1. Plan for success. A yearlong commitment seems like a faraway destination; instead, approach your goal as a journey with checkpoints. Schedule time to accomplish short-term goals (checkpoints) that add up to create the long-term goal (destination). Remember to apply deadlines so you reach your final destination at a steady and intentional pace.
  2. Incentivize yourself! Like any road trip, schedule opportunities to refuel. Accomplishing goals is no easy task, so along the way you’ll need to take time to reward yourself for a job well done. Look for opportunities to incentivize and inspire in order to create the positive energy you need to keep at it!
  3. Develop helpful habits. Break your goal down into individual habits that you will cultivate in order to be successful. If your goal is to earn a degree, acquire study habits like reading one chapter in a textbook every night or sending an email to your academic advisor once a month to monitor your progress. By making your habits quantifiable, you can measure success more easily.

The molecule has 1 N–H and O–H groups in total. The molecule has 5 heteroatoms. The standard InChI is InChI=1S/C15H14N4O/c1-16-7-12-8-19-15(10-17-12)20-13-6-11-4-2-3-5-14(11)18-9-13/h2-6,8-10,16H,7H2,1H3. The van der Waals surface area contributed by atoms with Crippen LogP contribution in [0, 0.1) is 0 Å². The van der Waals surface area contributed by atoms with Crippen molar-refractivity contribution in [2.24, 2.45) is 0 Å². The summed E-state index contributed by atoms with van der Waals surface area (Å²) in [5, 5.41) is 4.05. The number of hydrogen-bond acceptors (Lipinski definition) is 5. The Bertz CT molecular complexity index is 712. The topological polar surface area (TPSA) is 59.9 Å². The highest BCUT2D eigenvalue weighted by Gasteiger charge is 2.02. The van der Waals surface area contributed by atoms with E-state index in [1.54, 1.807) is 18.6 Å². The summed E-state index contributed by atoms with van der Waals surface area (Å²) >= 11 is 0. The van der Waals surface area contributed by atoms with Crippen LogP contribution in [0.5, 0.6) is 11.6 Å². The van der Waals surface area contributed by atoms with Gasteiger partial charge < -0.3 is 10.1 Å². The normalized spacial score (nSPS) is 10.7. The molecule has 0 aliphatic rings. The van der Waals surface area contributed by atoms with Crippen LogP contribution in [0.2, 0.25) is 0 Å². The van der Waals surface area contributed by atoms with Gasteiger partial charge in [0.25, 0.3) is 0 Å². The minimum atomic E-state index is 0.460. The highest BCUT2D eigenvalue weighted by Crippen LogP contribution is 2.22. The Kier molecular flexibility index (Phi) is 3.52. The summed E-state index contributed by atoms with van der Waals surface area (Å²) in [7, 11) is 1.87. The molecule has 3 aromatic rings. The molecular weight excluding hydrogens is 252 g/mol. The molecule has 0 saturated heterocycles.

4. Find an accountability buddy. Sometimes you need an extra push from someone other than yourself. Just like a personal trainer would push a client to choose healthy food options, find a study buddy, friend, or family member that will hold you to the habits and standards you set for yourself.

It’s easy to get caught up in the initial excitement of defining a goal. But the truth is, seeing a goal through to the end takes time, commitment, support, and a thorough plan. How do you keep track of your progress? Sound off in the comments section on the News from Frederick blog.